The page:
SIGA is building a network of highly influential current and former athletes to act as ambassadors for the organisation. Known as the “SIGA Champions”, our athlete ambassadors are crucial in helping generate awareness about SIGA and the role it is playing in safeguarding the integrity of sport. SIGA embraces and values the voice of athletes that have a huge role to play and embody the values SIGA advocates: fair play, honesty, team work and integrity.
The roles and responsibilities of the SIGA Champions include promoting SIGA at international sporting events through networking and speaker platforms, endorsing SIGA and sports integrity initiatives via the their social media platforms, and attending industry events on behalf of SIGA.
KELLY SANTOS MÜLLER
Kelly Santos Müller is a Olympic Medalist. She has defended the Brazilian women’s basketball team for 20 years. The experienced post participated in important achievements by the Brazilian team such as the Bronze Medal in the Sydney Olympics, also participated in the Olympics of Athens, Beijing and Rio.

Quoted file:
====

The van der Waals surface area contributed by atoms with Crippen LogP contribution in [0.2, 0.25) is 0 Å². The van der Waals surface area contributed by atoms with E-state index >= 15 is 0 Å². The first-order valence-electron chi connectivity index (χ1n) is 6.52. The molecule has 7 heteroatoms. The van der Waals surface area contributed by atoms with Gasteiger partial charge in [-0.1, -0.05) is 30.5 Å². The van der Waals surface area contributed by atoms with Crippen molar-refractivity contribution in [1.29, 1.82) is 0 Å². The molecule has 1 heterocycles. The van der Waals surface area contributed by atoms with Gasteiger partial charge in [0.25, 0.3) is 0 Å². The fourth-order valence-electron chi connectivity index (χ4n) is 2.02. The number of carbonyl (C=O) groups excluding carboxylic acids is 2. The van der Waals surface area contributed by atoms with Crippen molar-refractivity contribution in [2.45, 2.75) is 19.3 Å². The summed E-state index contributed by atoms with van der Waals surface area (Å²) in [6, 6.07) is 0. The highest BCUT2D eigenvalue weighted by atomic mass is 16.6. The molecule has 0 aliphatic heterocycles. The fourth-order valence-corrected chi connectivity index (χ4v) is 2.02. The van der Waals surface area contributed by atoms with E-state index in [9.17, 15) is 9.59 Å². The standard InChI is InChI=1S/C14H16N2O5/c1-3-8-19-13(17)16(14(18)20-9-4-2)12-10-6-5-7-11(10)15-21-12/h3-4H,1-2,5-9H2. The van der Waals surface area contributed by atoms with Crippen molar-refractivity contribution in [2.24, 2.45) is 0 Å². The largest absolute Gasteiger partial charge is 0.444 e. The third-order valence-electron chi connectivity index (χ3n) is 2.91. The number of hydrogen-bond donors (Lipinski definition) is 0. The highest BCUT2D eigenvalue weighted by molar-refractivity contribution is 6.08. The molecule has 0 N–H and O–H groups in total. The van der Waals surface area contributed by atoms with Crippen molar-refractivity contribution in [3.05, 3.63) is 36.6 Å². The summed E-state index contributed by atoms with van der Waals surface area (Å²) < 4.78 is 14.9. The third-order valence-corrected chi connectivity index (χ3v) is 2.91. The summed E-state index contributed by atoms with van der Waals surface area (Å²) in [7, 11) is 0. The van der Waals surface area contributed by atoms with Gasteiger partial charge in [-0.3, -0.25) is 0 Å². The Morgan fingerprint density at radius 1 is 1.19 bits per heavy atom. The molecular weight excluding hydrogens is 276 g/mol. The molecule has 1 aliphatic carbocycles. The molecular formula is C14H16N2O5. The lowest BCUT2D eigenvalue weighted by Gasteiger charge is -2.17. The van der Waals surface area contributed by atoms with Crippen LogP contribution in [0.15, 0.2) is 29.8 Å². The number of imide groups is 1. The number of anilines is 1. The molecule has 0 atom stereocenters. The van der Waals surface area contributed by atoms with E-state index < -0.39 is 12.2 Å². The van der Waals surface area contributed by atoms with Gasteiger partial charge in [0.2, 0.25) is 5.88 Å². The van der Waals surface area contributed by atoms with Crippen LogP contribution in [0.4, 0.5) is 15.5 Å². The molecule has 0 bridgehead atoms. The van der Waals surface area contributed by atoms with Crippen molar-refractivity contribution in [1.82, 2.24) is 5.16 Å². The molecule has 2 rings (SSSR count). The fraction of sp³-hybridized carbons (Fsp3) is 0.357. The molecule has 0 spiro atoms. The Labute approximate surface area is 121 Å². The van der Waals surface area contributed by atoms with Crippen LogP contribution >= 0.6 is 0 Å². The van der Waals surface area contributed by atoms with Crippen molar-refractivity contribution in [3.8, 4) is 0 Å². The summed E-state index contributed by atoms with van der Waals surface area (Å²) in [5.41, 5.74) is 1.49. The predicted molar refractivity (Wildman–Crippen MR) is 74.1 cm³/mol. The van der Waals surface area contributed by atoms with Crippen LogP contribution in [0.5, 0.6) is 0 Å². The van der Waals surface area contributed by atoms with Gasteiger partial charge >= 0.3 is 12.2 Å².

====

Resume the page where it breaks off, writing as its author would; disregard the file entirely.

She still participated in the Pan American Games in Winnipeg, Santo Domingo got Bronze Medal, Rio got Silver Medal and Toronto. Three times American Cup Champion and three times South American Champion among others. For the club, she has played for WNBA, Europe and Asia with 9 different countries.
Kelly still active as an athlete, divides her workload between training, projects for a new professional team, and participates in feminist initiatives in pursuit of equality with the Women of Brazil Group and improvements in sports laws with Athletes for Brazil that brings together 60 famous athletes.